De Klerk warned that the present flow of refugees could become a torrent if climate change caused a succession of bad harvests in the developing world. “How would Europe react if 10 million refugees a year were to knock on its doors and appeal for refuge?”

He asked at what stage would the so-called “lifeboat effect” would come into play: “that is the point when those in the lifeboat stop doing all they can to save and haul aboard shipwreck victims – to the time when they violently fend them off for fear of being fatally overloaded?”

De Klerk observed that the days of the single ethnic group nation state had gone. Throughout the world populations were becoming more cosmopolitan: the world’s 200 countries now included more than 6 000 different cultural communities. More than 130 countries had cultural minorities comprising more than 10% of their populations. Cultural diversity was being augmented by new waves of migrants seeking economic opportunities, freedom and security.

He asked how we were going to ensure that all these communities would be able to co-exist peacefully?

In many countries, cultural minorities had arisen through historic processes. They had always lived in the country they inhabited: they often spoke their own languages and had their own cultural traditions. “Ideally, they should have a right to use their languages; practise their cultures and to have a voice in the processes by which they are governed.”

Other societies had become multicultural through immigration. Here it was often argued that they should accept the values of their host countries and learn their languages.

De Klerk said that the accommodation of diverse immigrant groups had become one of the most controversial issues in Europe. It had played a crucial role in recent elections – and had now become one of the main issues of contention within the EU.

A few years ago, the European Union’s Justice Commissioner, had said that the EU needed to strike a balance between facilitating immigration of sorely-needed skilled workers and controlling illegal immigration and trafficking. The present workforce was expected to decline by 20 million people by 2030 – and the only way of replacing most of them would be through immigration.

All of this is was part of the broader challenge of managing cultural and religious diversity in a world in which inter-communal conflict had become the greatest threat to peace and stability.

De Klerk observed that “virtually all of the 14 major conflicts that currently afflict the world either have their roots in ethnic and religious differences – or have been seriously exacerbated by these factors.”

Too often, minority communities felt that they were not sufficiently accommodated, politically or culturally, in the processes by which they were governed. They complained that their governments were insensitive to their languages and cultures; that they were subject to discrimination, repression and efforts to integrate them forcibly into the majority culture.

This sense of alienation had often led to conflict, rebellion and demands for secession.  Present or recent conflicts in Bosnia, Kosovo, Chechnya, Sri Lanka, the Philippines, Thailand, Indonesia and Turkey, and in many countries in Africa, were all examples of this phenomenon.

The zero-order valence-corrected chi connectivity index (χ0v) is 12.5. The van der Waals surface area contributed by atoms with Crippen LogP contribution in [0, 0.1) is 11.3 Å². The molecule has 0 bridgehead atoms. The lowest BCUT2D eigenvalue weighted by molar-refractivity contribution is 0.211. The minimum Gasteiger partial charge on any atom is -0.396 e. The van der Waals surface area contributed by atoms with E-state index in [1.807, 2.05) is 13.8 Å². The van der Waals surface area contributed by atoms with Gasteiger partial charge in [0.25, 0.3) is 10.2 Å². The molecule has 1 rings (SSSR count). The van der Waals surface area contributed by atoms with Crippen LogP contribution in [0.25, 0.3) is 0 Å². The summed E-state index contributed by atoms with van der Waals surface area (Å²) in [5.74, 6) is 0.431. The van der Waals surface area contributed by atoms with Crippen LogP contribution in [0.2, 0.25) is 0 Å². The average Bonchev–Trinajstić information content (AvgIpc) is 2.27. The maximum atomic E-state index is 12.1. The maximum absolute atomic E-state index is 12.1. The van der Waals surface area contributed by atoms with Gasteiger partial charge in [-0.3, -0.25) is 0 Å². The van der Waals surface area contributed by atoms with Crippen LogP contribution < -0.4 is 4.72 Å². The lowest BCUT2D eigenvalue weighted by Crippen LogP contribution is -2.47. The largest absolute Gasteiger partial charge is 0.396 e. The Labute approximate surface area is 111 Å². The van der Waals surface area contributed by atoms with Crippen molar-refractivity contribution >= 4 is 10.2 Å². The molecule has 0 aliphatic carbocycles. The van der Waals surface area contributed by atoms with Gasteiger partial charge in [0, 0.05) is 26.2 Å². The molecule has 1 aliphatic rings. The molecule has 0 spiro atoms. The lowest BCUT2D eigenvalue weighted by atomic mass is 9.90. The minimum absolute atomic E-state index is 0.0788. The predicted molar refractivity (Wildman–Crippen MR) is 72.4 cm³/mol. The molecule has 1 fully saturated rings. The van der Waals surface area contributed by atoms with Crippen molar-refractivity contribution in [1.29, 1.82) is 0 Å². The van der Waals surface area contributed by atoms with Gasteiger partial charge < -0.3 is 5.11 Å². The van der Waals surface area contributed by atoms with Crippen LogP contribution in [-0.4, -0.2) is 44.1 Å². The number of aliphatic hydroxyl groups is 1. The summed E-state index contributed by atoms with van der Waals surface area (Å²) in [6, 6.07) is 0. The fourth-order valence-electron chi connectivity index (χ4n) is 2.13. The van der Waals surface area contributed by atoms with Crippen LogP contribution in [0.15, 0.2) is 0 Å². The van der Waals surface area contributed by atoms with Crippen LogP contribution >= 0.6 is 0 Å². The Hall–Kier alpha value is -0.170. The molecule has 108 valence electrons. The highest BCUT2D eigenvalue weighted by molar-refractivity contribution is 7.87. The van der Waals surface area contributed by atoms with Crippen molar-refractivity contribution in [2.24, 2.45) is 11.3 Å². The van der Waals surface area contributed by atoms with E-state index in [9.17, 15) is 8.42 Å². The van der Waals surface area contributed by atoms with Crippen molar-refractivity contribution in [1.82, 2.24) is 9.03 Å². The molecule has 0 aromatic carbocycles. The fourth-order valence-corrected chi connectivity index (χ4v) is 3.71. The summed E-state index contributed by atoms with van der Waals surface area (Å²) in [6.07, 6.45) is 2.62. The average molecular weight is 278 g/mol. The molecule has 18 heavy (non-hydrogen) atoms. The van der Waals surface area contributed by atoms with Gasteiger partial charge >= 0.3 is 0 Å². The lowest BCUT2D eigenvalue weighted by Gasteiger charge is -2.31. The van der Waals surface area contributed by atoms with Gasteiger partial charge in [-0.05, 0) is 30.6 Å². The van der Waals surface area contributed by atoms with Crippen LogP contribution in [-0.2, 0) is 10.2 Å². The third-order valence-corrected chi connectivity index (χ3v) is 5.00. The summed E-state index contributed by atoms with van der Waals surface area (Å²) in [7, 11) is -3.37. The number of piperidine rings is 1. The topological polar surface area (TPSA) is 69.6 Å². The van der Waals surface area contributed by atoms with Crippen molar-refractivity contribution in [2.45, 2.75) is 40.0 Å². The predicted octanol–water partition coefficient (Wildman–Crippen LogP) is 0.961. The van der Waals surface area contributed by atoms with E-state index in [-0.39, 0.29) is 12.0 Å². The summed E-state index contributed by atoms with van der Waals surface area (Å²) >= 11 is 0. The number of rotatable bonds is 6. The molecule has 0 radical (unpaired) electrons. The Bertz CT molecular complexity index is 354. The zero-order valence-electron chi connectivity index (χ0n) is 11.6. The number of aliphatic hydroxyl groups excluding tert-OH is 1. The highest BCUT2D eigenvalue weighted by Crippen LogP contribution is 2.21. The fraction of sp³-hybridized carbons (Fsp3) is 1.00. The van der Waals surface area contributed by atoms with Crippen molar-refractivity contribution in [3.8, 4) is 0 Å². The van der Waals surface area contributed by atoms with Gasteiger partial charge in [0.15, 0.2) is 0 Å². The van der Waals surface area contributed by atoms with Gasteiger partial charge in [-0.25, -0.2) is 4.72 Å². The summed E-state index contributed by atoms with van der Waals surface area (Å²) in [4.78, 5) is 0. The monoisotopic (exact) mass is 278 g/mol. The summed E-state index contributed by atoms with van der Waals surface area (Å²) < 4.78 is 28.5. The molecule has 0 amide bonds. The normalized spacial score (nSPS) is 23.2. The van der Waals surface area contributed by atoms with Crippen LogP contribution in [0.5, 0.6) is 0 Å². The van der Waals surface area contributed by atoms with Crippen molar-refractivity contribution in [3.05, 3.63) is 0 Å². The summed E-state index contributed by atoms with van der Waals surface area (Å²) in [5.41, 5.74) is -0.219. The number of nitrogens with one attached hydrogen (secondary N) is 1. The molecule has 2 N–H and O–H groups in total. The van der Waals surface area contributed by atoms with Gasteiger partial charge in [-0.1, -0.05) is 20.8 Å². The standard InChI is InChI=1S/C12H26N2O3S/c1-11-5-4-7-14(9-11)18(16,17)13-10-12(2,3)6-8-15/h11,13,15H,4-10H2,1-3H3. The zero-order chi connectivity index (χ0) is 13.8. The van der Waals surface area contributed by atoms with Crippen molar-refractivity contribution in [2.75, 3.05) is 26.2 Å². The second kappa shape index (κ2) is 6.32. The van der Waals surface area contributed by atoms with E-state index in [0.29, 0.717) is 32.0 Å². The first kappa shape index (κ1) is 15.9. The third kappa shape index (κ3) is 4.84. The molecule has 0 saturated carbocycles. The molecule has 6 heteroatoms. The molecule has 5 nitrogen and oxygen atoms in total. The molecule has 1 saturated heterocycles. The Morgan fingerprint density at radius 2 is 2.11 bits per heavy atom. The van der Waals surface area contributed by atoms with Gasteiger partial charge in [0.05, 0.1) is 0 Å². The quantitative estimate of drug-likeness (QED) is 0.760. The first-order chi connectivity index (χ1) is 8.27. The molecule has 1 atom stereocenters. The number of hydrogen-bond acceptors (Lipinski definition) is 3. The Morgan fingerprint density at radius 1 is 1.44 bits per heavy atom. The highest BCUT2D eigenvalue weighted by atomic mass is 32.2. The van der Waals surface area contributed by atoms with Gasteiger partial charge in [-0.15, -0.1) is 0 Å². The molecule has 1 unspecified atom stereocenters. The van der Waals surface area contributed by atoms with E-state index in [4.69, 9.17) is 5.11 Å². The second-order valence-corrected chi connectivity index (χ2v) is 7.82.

The world would have to pay far greater attention to the accommodation of diversity. Almost one billion people – one in seven of the human population – belonged to ethnic, cultural or religious minorities.  Many of them experienced alienation and discrimination.

De Klerk said that the international community needed to devise approaches and to establish norms that would enable different cultural and ethnic communities to coexist within the same states. “To achieve this, we must reach broad agreement on the cultural, linguistic and educational rights that such communities should enjoy. However, it is equally important to reach agreement on underlying values that can provide a basis for co-operation and national unity.”

The United Nations Development Programme (UNDP) had identified cultural liberty as a vital part of human development. If handled well, it could lead to greater cultural diversity and enrich people’s lives. However, if it was mismanaged it could “quickly become one of the greatest sources of instability within states and between them.”  The answer was to “respect diversity and build unity through common bonds of humanity”.

De Klerk concluded by observing that the key to the maintenance of peace and harmony in our shrinking world was the management of diversity:

“We need to do much more to define and protect the rights of cultural, ethnic and religious minorities throughout the world. We need to establish an international norm for these rights, just as we have already done for individuals, for women and for children. We need to promote acceptance of the role that education can and must play in the preservation of religious, cultural and language diversity… We need to measure the behaviour of governments against these norms…”

De Klerk observed that were entering a global village:

“The presence of people from so many different cultures is one of the most enriching aspects of our new world.  But it will also require us to observe new codes of behaviour and to acknowledge the multidimensional rights of people – as citizens, as members of organisations and communities, and as individual men and women.”

Issued by the FW de Klerk Foundation